In addition to Board Meetings ESU holds the European Students’ Convention a non-voting discussion forum that through debates and workshops and speakers allows members to exchange good practice and develop their own thinking around policies.


What does ESU do?


ESU clusters its work in three key areas:


•Representation and Advocacy

•Research and Concept Development

•Capacity Building and Information Exchange


The agreed, collective policies centre around higher education and international policy, access and support (the social dimension), public responsibility for education liked to governance and funding, quality and transparency which is linked to structural reform, academic affairs and student-centred learning, mobility and internationalisation.


ESU is a member of numerous working groups seeking to develop educational opportunities across Europe. In particular they are members of the Bologna Follow Up Group which meets at least twice a year.


Every three years the opportunity arises to influence the European Ministerial Conference at which elected Ministers responsible for education agree collaborative projects. NUSUK will be making sure that our support for greater student mobility is heard through our ESU representatives and will ensure that we have prepared our delegates for the European Higher Education Ministerial in Rome in 2020, you can find out more here.


ESU also have regular contact with the Education and Culture Committee of the European Commission, the European Council and Parliament and numerous sub committees and working groups, making sure that student concerns expressed through the member NUS organisations are heard.


In addition to contacts with UNESCO and the OECD ESU is able to influence the European Association for Quality Assurance (ENQA), European Association of Institutions of Higher Education (EURASHE), the European University Association (EUA), Business Europe and the European Quality Assurance Register (EQAR).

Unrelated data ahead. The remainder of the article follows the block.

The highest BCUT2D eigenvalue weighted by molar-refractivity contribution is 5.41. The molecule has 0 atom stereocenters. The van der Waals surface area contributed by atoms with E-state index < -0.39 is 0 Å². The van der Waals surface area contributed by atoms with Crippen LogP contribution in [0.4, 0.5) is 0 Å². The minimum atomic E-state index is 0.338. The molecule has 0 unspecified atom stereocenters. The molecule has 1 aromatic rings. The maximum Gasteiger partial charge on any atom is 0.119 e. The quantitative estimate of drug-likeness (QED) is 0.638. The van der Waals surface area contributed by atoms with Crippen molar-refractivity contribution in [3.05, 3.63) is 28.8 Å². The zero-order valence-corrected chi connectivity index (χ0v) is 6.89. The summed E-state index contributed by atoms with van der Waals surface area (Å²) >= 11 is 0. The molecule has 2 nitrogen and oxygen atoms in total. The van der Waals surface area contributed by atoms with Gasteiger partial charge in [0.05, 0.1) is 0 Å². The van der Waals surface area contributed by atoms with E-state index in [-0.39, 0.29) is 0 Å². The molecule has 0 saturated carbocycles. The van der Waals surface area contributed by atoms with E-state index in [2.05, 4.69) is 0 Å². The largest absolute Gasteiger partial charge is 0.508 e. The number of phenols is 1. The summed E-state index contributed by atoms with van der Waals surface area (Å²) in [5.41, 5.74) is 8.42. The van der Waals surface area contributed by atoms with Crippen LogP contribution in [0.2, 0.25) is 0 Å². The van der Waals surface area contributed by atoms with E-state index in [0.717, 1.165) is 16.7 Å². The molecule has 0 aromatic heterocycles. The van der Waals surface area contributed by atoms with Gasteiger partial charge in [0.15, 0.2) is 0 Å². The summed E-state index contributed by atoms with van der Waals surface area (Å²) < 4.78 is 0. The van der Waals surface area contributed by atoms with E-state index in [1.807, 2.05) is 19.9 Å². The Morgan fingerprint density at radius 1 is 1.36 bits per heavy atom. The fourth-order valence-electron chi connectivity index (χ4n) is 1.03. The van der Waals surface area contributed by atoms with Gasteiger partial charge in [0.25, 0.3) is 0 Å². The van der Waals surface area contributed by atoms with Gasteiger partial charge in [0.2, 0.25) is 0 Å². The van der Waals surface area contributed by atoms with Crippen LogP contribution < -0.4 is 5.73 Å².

ESU publish a range of publications on quality assurance, student centered learning and equality, in particular: 


•Bologna with Student Eyes – a review of the Bologna experience from a student’s perspective, the first was published in 2005, the latest in 2017

•Quality Assurance – a report from the QUEST project

•A compendium on student funding models


ESU’s final area of work concerns capacity building for student organisations, this work is carried out at Conventions, training events and seminars. NUSUK takes part in the ESU Trainer’s Pool. You can find out more about this here.

ESU also co-ordinates European wide campaigns on education in the lead up to European Parliamentary elections, International Students’ Day, Equal Pay Day and LGBTIQ (Lesbian, Gay, Bisexual, Transgender, Intersex and Questioning).


Why ESU does it?


NUSUK realises that if we are to effect positive change around education, social justice, sustainability and peace then we need to work in partnership with students on a global basis, we cannot do it alone. The more we, as students, work with our peers in Europe and beyond, the more we share our values and positive visions for the future the better able we are to bring about the changes we want to see.




The lead officer on our relationships with the European Students’ Union is usually the Vice President of Higher Education. Click here to download a presentation on how we work with the ESU.